Kelp forest distributions are constrained by the availability of rocky substrate within the depth range tolerable for growth and reproduction, which can vary over relatively short geological timescales (millennia) due to interactions between coastal bathymetry and climate-driven changes in eustatic sea level. Using GIS, a digital bathymetric map, sea level curves, and published kelp depth tolerances, I reconstructed changes in the size and distribution of giant kelp (Macrocystis pyrifera) forests in the Southern California Bight since the last glacial maximum. Reconstructions predicted that the total area of available kelp forest habitat for the California Channel Islands during the last glacial maximum (18.5 kyr BP; 628 square km) was greater than at present (382 square km) but less than at 16.5 kyr BP (1130 square km). Available kelp forest habitat along the southern California mainland also increased rapidly from 18.5 to 16.5 kyr BP but continued to increase with sea level rise. Differences in the effects of sea level rise on coastal geomorphology between the islands and mainland further constrained the extent of rocky substrate available to kelps. Given biomass and productivity estimates from present-day kelp forests, these reconstructions suggest more productive and spatially extensive island kelp forests near the last glacial maximum than at present, but the opposite pattern for the mainland. These climate-driven changes in kelp forest distribution and productivity likely had important historical impacts on the ecology and evolution of the present-day kelp ecosystem including kelp forest exploitation by early human inhabitants of southern California. [source]


Probability distributions, vulnerability and sensitivity in Fagus crenata forests following predicted climate changes in Japan

JOURNAL OF VEGETATION SCIENCE, Issue 5 2004
Tetsuya Matsui
Question: How much is the probability distribution of Fagus crenata forests predicted to change under a climate change scenario by the 2090s, and what are the potential impacts on these forests? What are the main factors inducing such changes? Location: The major islands of Japan. Methods: A predictive distribution model was developed with four climatic factors (summer precipitation, PRS; winter precipitation, PRW; minimum temperature of the coldest month, TMC; and warmth index, WI) and five non-climatic factors (topography, surface geology, soil, slope aspect and inclination). A climate change scenario was applied to the model. Results: Areas with high probability (> 0.5) were predicted to decrease by 91%, retreating from the southwest, shrinking in central regions, and expanding northeastwards beyond their current northern limits. A vulnerability index (the reciprocal of the predicted probability) suggests that Kyushu, Shikoku, the Pacific Ocean side of Honshu and southwest Hokkaido will have high numbers of many vulnerable F. crenata forests. The forests with high negative sensitivity indices (the difference between simulated probabilities of occurrence under current and predicted climates) mainly occur in southwest Hokkaido and the Sea of Japan side of northern Honshu. Conclusion: F. crenata forest distributions may retreat from some islands due to a high WI. The predicted northeastward shift in northern Hokkaido is associated with increased TMC and PRS. High vulnerability and negative sensitivity of the forests in southern Hokkaido are due to increased WI. [source]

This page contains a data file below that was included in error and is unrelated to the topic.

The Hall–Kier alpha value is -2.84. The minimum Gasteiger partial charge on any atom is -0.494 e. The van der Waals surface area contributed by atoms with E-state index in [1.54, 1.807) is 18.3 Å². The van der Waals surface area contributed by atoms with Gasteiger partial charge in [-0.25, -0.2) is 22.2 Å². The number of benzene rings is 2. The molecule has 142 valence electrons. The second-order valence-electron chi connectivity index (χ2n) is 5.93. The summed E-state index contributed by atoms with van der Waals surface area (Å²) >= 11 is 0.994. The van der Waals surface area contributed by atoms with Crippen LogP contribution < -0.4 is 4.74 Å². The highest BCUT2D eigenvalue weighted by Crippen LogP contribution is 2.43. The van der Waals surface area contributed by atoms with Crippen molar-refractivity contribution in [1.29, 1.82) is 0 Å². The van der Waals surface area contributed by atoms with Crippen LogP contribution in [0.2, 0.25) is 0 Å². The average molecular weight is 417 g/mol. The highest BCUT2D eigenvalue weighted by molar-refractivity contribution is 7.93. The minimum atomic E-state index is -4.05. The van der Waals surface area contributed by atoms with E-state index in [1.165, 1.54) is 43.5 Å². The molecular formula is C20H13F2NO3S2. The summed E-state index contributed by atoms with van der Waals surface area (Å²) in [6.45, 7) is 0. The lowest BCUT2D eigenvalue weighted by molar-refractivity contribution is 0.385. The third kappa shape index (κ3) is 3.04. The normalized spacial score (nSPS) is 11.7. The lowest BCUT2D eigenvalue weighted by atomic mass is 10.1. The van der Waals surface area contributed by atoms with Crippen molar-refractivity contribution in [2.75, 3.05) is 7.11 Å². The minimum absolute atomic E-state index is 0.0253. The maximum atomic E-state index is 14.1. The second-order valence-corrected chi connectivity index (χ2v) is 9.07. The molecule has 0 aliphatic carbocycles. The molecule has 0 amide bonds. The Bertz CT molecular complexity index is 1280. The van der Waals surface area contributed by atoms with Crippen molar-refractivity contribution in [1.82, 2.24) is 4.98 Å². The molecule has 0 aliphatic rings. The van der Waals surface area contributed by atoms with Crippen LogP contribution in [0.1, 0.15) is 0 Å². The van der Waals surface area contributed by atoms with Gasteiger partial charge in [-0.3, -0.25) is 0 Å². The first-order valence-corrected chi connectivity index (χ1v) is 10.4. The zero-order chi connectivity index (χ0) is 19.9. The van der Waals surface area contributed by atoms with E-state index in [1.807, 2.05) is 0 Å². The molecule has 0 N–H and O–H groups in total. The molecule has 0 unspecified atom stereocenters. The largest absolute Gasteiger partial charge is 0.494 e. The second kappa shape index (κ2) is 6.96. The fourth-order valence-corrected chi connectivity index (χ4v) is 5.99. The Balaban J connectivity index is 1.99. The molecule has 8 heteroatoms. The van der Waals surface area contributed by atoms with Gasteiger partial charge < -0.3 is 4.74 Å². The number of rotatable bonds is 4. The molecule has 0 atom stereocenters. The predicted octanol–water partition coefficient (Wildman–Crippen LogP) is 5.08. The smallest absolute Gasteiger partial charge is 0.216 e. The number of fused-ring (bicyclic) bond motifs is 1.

Sensitivity of tropical forests to climate change in the humid tropics of north Queensland

AUSTRAL ECOLOGY, Issue 6 2001
David W. Hilbert
Abstract An analysis using an artificial neural network model suggests that the tropical forests of north Queensland are highly sensitive to climate change within the range that is likely to occur in the next 50,100 years. The distribution and extent of environments suitable for 15 structural forest types were estimated, using the model, in 10 climate scenarios that include warming up to 1C and altered precipitation from ,10% to +20%. Large changes in the distribution of forest environments are predicted with even minor climate change. Increased precipitation favours some rainforest types, whereas decreased rainfall increases the area suitable for forests dominated by sclerophyllous genera such as Eucalyptus and Allocasuarina. Rainforest environments respond differentially to increased temperature. The area of lowland mesophyll vine forest environments increases with warming, whereas upland complex notophyll vine forest environments respond either positively or negatively to temperature, depending on precipitation. Highland rainforest environments (simple notophyll and simple microphyll vine fern forests and thickets), the habitat for many of the region's endemic vertebrates, decrease by 50% with only a 1C warming. Estimates of the stress to present forests resulting from spatial shifts of forest environments (assuming no change in the present forest distributions) indicate that several forest types would be highly stressed by a 1C warming and most are sensitive to any change in rainfall. Most forests will experience climates in the near future that are more appropriate to some other structural forest type. Thus, the propensity for ecological change in the region is high and, in the long term, significant shifts in the extent and spatial distribution of forests are likely. A detailed spatial analysis of the sensitivity to climate change indicates that the strongest effects of climate change will be experienced at boundaries between forest classes and in ecotonal communities between rainforest and open woodland. [source]